The handover of the Taliban leadership to the “moderate” Mullah Akhtar Mansour is being seen by some as a win for Pakistan, the insurgents’ historic backers, but could deepen splits within the movement.
After a hectic 24 hours in which the Taliban confirmed the death of longtime leader Mullah Omar and named his replacement, one leading insurgent was frank in his assessment. “It’s clear Pakistan has won,” he told AFP.
Mansour and his two newly named deputies—influential religious leader Haibatullah Akhundzada and Sirajuddin Haqqani—are all seen as close to the Pakistani military establishment, the Taliban’s longstanding shadowy godfather.
Several Taliban officials told AFP on Friday they regarded Mansour as having “close” or “very close” ties to the Pakistani military.
While there has been no official comment on the Pakistani side, Mansour’s appointment was welcomed by retired Brigadier Mehmood Shah. “Mansour has been running Taliban affairs for two years now, negotiating and organizing fighting successfully, so he’s fully capable [to take over],” said Shah. “He might be even better than Mullah Omar because Omar was reclusive.”
One of Mansour’s deputies, Haqqani, directs the feared Haqqani network, a Taliban faction behind some of the most high profile attacks in Afghanistan in recent years. Few doubt the network’s connections to Pakistan, to the point that a top U.S. military official in 2011 called the network a “veritable arm” of the country’s Inter-Services Intelligence (ISI) agency. Islamabad denied the allegations and condemned the statement, which came at a low point in Pak-U.S. relations.
As for the other deputy, Akhundzada, in something of a coincidence he was arrested briefly around 10 days ago by Pakistani forces in Quetta. “We think that Pakistan arranged that to prepare him for Mullah Omar’s succession process and for what will come next with the peace talks,” claimed a Taliban cadre with strong anti-Pakistan views.
Tentative peace efforts between Kabul and the Taliban trying to end the nearly 14-year insurgency made a breakthrough in early July as negotiators met for the first time in Pakistan’s Murree. For years Pakistan quietly supported the Taliban’s fight in Afghanistan, even after 2001 when Islamabad joined Washington’s “war on terror” alliance, a double game publicly acknowledged earlier this year by former president Pervez Musharraf.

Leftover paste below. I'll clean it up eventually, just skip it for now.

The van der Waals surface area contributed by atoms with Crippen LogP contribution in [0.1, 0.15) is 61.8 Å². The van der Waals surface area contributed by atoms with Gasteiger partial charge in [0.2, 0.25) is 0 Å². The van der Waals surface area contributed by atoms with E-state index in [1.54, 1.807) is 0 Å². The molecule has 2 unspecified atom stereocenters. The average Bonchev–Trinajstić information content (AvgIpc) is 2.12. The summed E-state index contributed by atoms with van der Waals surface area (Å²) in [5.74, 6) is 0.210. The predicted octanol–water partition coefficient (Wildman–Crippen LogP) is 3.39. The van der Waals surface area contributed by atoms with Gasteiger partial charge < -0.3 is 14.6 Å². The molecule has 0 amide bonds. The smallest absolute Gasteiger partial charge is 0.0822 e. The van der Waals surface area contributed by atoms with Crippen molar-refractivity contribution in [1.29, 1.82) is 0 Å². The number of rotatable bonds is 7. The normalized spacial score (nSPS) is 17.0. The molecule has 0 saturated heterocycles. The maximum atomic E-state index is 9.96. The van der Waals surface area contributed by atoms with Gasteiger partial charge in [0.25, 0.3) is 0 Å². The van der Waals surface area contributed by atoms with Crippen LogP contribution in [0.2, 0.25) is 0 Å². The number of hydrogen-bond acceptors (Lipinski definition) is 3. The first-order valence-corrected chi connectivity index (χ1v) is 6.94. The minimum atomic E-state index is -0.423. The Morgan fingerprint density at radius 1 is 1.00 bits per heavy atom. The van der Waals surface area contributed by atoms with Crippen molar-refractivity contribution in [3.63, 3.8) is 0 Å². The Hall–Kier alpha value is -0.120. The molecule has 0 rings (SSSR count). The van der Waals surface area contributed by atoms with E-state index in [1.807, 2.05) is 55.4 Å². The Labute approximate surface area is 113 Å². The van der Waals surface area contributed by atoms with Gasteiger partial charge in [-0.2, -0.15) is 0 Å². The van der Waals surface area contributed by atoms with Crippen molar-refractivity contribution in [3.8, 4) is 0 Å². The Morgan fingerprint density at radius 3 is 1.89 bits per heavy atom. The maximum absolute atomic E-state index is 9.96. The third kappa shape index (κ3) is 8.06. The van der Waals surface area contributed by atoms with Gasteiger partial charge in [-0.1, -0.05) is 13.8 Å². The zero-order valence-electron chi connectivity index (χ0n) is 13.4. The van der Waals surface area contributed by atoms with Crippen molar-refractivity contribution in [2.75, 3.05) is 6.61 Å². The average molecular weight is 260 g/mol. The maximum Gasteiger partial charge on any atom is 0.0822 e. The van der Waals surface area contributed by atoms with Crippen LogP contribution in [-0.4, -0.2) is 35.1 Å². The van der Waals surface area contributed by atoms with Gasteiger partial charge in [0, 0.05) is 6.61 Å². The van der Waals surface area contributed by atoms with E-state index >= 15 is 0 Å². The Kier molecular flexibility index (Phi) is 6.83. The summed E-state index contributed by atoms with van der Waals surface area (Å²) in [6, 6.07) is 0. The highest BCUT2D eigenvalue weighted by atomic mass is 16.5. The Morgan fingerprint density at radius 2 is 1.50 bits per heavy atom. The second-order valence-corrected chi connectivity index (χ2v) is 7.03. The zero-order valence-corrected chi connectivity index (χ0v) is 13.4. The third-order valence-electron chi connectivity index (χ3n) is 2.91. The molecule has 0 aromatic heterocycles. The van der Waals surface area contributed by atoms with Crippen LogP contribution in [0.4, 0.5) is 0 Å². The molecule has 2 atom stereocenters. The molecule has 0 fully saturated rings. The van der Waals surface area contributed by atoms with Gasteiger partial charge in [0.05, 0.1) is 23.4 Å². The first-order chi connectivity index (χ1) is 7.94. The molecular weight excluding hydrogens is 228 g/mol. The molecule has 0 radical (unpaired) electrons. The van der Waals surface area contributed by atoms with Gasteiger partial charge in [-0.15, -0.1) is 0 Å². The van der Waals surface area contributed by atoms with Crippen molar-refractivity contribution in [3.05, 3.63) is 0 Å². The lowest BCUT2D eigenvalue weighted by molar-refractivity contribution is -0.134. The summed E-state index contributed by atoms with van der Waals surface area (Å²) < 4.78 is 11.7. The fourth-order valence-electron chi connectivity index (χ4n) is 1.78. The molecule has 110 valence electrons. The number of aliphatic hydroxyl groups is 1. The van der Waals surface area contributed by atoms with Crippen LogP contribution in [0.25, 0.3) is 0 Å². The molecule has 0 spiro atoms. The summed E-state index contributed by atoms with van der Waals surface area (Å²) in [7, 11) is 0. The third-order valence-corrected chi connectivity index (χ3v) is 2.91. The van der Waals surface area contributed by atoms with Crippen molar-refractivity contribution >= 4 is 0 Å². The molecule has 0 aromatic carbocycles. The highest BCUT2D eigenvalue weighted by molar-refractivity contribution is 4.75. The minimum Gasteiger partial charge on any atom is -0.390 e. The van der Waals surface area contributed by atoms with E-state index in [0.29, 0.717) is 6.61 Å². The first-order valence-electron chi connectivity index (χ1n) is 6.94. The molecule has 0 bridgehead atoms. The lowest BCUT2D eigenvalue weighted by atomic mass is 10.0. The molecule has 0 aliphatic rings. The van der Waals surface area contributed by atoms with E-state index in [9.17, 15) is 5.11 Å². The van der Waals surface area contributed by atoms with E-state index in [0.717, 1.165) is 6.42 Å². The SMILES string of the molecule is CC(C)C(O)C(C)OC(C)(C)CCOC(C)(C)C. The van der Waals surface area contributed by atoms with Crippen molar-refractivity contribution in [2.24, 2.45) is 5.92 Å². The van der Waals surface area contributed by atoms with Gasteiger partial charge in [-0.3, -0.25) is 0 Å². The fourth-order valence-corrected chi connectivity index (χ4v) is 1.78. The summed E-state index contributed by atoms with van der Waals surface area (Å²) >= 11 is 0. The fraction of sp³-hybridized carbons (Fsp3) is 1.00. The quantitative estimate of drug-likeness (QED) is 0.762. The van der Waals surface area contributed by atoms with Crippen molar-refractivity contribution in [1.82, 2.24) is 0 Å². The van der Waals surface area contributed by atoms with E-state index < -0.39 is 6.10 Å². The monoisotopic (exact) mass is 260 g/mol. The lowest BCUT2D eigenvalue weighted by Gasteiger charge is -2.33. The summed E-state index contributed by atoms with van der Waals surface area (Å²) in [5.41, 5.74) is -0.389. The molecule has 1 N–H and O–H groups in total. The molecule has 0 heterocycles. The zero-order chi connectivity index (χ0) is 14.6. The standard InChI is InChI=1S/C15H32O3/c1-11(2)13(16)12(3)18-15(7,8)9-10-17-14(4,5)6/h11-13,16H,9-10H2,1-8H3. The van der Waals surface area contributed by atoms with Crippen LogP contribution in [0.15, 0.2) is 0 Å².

But the dynamics of regional politics have changed in the past 12 months.
The United States is planning to pull its remaining troops out of Afghanistan in 2016 and China has pledged to invest billions of dollars in Afghanistan and Pakistan. Both have ramped up the pressure on Islamabad to use its leverage to get the Taliban to the talks table.
In Afghanistan the coming to power of President Ashraf Ghani, who has taken a conciliatory approach to Pakistan, and fears about the growing influence of the Islamic State group, have also improved the grounds for talks. Pakistan organized the meeting in Murree, with a second round planned for this week that was postponed after reports of Mullah Omar’s death went public.
It was in this context that the Afghan government on Wednesday made the bombshell announcement of Omar’s death, followed swiftly by Mansour’s nomination as his successor.
The same Mansour who had “played an active role for the start of the talks” in Murree, Pakistani journalist and Taliban expert Rahimullah Yousufzai noted. From there, some top Taliban cadres drew the conclusion that Pakistan had orchestrated the whole thing—delaying the announcement of Omar’s death while they engineered a pliant successor into position.
“The leadership may have hidden from us the fact that our leader was dead for two years, while at same time publishing statements in his name,” one militant told AFP. “Some of the Taliban feel deceived, betrayed. This feeds suspicions about a Pakistani plot.”
On Friday, a few hours after Mansour was appointed, voices emerged questioning the selection process, saying it was rushed and even biased. Mullah Mohammad Hassan Rahmani a member of the Taliban leadership council, told Afghanistan’s Shamshad TV that Mansour’s election was done with a “limited number of people.”
“People are unhappy about it and strongly reject this election—there are a lot of phone calls from within Afghanistan from people unhappy with what is happening,” he said. “He [Mansoor] has sat with two or three people, giving them money or cars to support him—this is like throwing dust and thorns in the eyes of people.”
These cracks emerging at the highest level of the Taliban leadership will no doubt interest the Islamic State group, which has been seeking to expand its role in Afghanistan by attracting disaffected Taliban fighters.